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Former retail marketing guru's advice: know thy customer

Ed Carroll, 63, is the former chief marketing officer for a number of top-line department store chains, including Bon-Ton and Saks.

MELISSA LYTTLE | Times

Ed Carroll, 63, is the former chief marketing officer for a number of top-line department store chains, including Bon-Ton and Saks.

A former top marketing officer for such department store chains as P.A. Bergner, Saks Inc., Bon-Ton and Carson Pirie Scott & Co. in the Midwest, Ed Carroll has chaired the Retail Advertising and Marketing Association and the Global Retail Marketing Association. Now consulting as Enabling Growth from his Tierra Verde condo, the 63-year-old Carroll has strong views about whether department stores are endangered, how retailers cannot ignore mountains of shopper data they gather and how technology does not change the holy grail of retailing: Know thy customer.

You were a field infantry officer in Vietnam. What was the most important leadership lesson?

Never ask anyone to do something you wouldn't do yourself. After the Army, I got my MBA and had offers from St. Regis Paper, Xerox and a company that owned food and department stores. I went with something familiar and found I have a real passion for retailing. I recall Allen Questrom at JCPenney saying, "Our job is making people happy."

You survived eight department store chain consolidations. Any advice?

That it takes at least two years to fully integrate after an acquisition. Stay focused on the brand promise because a lot of the assimilation outcome has to do with the surviving corporate culture. The most disruptive merger I experienced was a Swiss-owned department store chain based in Peoria that bought a bigger century-old Chicago department store. We learned too late that we inherited dated suburban stores, the restaurant concession at O'Hare and a resort.

Department stores once tried to be all things to all people, but it's been a declining industry for 30 years. Are they an endangered species?

They are transforming themselves. The key is identifying market segments you can realistically appeal to, then becoming the destination for a complementary collection of them big enough to achieve economies of scale. That means an incredible amount of research to identify and learn everything about the customer. Stores have massive amounts of information about her — and I say her because that is 75 percent of customers — in their credit card purchase history. We also surveyed 25,000 customers a year, then verified they actually did what they said. You buy third-party information to identify households by lifestyle using lists like magazine subscriptions and buying history from other cards. Vendors will quantify unfilled opportunities by store by comparing what they sell at your competitors in the same neighborhood. When you test something new, it costs little to mail, e-mail or use social media to inform the most likely prospects directly. Retailers intuitively blame the weather for a bad weekend. Today they can buy a weather forecast months ahead tailored for each store and actually know what happened.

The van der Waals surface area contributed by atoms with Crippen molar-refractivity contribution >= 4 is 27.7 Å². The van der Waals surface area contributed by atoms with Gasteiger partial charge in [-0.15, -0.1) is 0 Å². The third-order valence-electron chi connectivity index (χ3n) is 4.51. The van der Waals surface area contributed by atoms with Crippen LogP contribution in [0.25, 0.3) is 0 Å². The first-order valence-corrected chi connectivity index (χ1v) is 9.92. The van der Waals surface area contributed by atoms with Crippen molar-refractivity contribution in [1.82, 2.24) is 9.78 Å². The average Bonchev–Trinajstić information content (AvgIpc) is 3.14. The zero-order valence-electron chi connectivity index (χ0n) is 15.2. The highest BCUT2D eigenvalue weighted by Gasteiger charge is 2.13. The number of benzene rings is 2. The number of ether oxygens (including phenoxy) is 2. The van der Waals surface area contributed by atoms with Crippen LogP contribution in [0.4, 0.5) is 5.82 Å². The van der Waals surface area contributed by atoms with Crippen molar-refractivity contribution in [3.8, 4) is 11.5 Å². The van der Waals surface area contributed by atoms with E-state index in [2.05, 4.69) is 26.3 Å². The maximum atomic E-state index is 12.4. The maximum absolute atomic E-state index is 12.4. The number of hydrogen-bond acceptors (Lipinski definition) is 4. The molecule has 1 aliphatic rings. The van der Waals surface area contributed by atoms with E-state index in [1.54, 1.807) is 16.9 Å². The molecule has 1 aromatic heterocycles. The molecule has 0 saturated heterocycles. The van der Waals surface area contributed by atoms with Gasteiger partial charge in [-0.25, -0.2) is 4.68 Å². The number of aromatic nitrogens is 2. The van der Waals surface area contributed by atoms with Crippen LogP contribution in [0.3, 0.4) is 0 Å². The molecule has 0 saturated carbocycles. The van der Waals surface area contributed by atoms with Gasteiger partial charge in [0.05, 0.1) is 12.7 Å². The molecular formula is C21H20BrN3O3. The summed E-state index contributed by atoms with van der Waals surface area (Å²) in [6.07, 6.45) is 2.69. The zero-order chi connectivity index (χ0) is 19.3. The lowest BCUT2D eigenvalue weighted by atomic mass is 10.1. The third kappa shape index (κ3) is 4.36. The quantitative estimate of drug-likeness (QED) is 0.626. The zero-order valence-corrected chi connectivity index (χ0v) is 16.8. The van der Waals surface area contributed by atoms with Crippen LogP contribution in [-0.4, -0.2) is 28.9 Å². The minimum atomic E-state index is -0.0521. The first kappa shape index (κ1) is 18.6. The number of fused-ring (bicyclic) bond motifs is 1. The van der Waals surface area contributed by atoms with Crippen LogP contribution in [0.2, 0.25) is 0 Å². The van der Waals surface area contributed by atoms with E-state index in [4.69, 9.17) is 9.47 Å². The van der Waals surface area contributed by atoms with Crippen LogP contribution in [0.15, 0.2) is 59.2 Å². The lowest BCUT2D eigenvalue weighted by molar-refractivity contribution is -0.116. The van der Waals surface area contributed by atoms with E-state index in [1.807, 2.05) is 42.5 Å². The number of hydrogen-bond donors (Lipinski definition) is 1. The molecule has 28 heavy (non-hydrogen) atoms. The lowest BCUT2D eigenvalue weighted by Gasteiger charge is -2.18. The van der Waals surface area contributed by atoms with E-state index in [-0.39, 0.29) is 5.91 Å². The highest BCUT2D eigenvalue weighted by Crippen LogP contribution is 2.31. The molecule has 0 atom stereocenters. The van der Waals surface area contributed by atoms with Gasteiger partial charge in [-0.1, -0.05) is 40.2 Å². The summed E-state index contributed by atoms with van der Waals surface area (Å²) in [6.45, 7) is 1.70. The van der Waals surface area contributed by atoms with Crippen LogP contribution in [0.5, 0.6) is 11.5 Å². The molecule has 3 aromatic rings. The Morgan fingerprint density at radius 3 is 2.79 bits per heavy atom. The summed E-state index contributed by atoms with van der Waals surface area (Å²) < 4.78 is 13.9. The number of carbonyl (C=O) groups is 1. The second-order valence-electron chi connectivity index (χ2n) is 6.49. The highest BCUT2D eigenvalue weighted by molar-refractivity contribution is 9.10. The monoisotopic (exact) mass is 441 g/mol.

How about ad spending?

We once thought the more pages of newspaper ads, the better. We tested more targeted, impactful messages on a one-page ad, an eight-page insert instead of 16. Sales didn't change much. Spending on newspapers has been reduced from, say, about 70 percent of ad spending to more like 50 to 60. Most of the difference went to inexpensive online and social media. But online is no silver bullet. You still need mass media like print and TV to deliver customers. Once you lose a customer, it's very hard to get her back.

How does all this information gathering affect privacy?

Privacy is a government debate, but it's really a trust issue. Once you have people's permission and they trust you to respect them, it can be an incredible engagement tool.

How can department stores wean customers off deep discounting?

By using research to identify their best customers, then reward them. Department stores always will need a certain amount of discounting. But it's really about getting the right offer for the right product in the hands of the right customer.

Who are today's top retailers?

Costco, because what they do is very simple and they execute it so well day in and day out. For instance, they know good people are a good investment, so they offer a top salary and health plan. People single out Nordstrom for the customer service. Most important is their merchandise and family ownership that has taken the long-term view. They understand what the customer between Dillard's or Macy's and Saks or Neiman wants. And they stock it in enough sizes so if it's not there today, they can have it for you the next day.

So is super-attentive customer service that critical in today's self-service oriented, moderately priced department store?

We beefed up customer service in some stores and compared sales in stores where we did nothing. Results were the same.

Mark Albright can be reached at albright@sptimes.com or (727) 893-8252.

Former retail marketing guru's advice: know thy customer 06/20/10 [Last modified: Friday, June 18, 2010 11:36pm]
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